A new consulate system: the ELCSS

Regular Catallaxy readers may recall the Lowy Institute paper Consular ConundrumI agreed that expectations of consular services overseas were (and still are) too high, although demurred about the need for additional resources for DFAT.

On further reflection, there are some ways in which we could better align incentives so that expectations are matched with price.

For those without travel insurance, it would be appropriate to levy some form of consular services fee – but this would need to be calculated according to the actual cost of the provision of consular services and not just used as a way to supplement DFAT’s bloated budget. All travel insurance policies issued in Australia should include a relevant component to fund consular services. In short, consular should be entirely user pays, with the cost spread over the travelling public (effectively, an insurance policy).

But this doesn’t address the issue of excessive expectations, although in principle one could have different ex ante fees based on various levels of potential consular services. If you like – a first, business and economy consular service.

Other things being equal, though, who is more likely to need consular services: (1) an English speaker in trouble in Italy; or (2) an Italian speaker in trouble in Australia?

Surely, we English speakers have a significant advantage: from my experience, English is the best (single) language which to possess as a tourist.

The English-speaking nations: UK, Ireland, Canada, US, Australia, NZ and India (among others) could do worse than agree to have a common consular service. Let’s call it the English Language Consular Service System (ELCSS). This would be a separate organisation funded from each of the countries which would provide a common service to citizens of the member countries. If an Australian got into trouble overseas, he or she would contact the local ELCSS office which would provide English-language assistance as would normally be expected of a Consulate.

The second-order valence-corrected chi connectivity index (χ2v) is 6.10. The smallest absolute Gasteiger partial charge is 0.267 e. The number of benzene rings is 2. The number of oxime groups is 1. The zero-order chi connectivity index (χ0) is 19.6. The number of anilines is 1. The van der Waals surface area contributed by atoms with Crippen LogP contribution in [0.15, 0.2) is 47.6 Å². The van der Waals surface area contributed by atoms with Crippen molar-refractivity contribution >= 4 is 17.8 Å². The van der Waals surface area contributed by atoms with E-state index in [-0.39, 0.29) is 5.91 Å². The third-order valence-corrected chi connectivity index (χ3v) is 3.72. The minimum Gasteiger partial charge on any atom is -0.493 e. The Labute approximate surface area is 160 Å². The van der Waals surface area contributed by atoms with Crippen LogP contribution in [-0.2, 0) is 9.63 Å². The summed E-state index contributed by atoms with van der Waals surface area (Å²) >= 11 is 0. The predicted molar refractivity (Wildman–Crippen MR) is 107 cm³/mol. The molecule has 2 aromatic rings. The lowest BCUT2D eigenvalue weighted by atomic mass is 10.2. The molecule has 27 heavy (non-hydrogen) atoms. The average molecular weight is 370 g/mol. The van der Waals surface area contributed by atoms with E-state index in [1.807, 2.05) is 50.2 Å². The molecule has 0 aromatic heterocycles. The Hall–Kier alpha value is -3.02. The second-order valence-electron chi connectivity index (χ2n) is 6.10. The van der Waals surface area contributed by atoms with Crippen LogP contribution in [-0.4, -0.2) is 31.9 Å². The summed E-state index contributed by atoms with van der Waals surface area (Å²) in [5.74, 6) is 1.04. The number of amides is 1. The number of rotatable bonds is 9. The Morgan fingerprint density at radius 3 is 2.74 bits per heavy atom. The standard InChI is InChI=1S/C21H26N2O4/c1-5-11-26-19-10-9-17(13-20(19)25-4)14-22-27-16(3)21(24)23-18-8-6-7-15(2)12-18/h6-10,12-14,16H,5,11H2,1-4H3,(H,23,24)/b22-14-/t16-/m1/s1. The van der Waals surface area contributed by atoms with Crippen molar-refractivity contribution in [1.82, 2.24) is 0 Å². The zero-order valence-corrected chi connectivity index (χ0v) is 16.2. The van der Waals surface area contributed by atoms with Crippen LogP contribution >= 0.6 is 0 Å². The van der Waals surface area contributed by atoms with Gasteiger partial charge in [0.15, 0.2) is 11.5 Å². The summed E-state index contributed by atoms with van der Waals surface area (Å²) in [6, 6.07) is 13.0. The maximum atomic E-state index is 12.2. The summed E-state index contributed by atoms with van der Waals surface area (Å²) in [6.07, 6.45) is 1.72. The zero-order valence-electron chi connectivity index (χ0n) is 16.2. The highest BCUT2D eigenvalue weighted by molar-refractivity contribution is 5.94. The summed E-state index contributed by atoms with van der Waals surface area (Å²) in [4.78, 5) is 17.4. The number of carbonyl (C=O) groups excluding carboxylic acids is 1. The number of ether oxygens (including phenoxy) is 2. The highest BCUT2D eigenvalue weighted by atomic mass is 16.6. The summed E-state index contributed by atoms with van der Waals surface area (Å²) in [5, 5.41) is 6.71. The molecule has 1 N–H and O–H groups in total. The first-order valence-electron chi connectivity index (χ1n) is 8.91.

The ELCSS would issue emergency passports (and other travel documents) for citizens of its members and be staffed with public officials from the member countries.

The contribution from each member would be in proportion to the expected use.

The ELCSS would truly diversify risks and costs across countries and across members and currencies.

It would also manage expectations: we could say to travellers that they are getting exactly the same service as provided by the US, UK, Canada, and New Zealand.

Although there could be an Australian premium – this would entitle the customer to be addressed as ‘mate’.

About Samuel J

Samuel J has an economics background and is a part-time consultant
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10 Responses to A new consulate system: the ELCSS

  1. TerjeP

    Yeah but it wouldn’t work too well when we finally decide to declare war on New Zealand.

  2. Perfidious Albino

    Interesting idea. The local ELCSS office would become a very attractive target for the Methodists though…

  3. Baldrick

    Damn those confounded Methodists … that’s exactly why we can’t have anything nice!

  4. .

    TerjeP
    #1220748, posted on March 11, 2014 at 9:38 pm
    Yeah but it wouldn’t will work too well great when we finally decide to declare war on annex New Zealand the Pacific Territories.

  5. Great idea Samuel, could be applied to a lot more than DFAT.

    TerjeP,

    I’d parley by offering them Tasmania first.

  6. entropy

    Haven’t we always been at war with New Zealand?

    Seriously though, couldn’t this be an opportunity for a private sector entrepreneur with the right connections to provide these services to consulates?

  7. Tas

    Isn’t this why I pay taxes …………

  8. Alfonso

    Consulates mostly occupy their days with make work schemes and afternoon naps.
    Shut every second one, selected randomly, clump their “responsibilities” and save billions.
    My outrageous tax payments to govt means a lost passport is covered, mateys.

  9. H B Bear

    Michael Fullilove, another Lowy Institute spruiker, has a piece in The Australian on his Nation Press Club speech today calling for an expanded consular service,

    We need a larger foreign service. Australia has the smallest diplomatic network of all the G20 nations, and close to the smallest in the developed world. We suffer from a “diplomatic deficit”.

    It is madness for Australia to starve its diplomatic service like this. For the past five years, the Lowy Institute’s arguments that Australia needs a larger and better-resourced foreign service have met with vigorous and bipartisan nodding. Now we need action from the government.

    I would need some convincing that releasing a few hundred more Bob Carr types, Mandarin speaking Rat F***ers and ANU humanities graduates into the all expenses paid world of the DFAT bureaucrat would be of any benefit to Australia whatsoever.

  10. I puzzle over what consular services do. In any country with a decent legal system, hire a lawyer.

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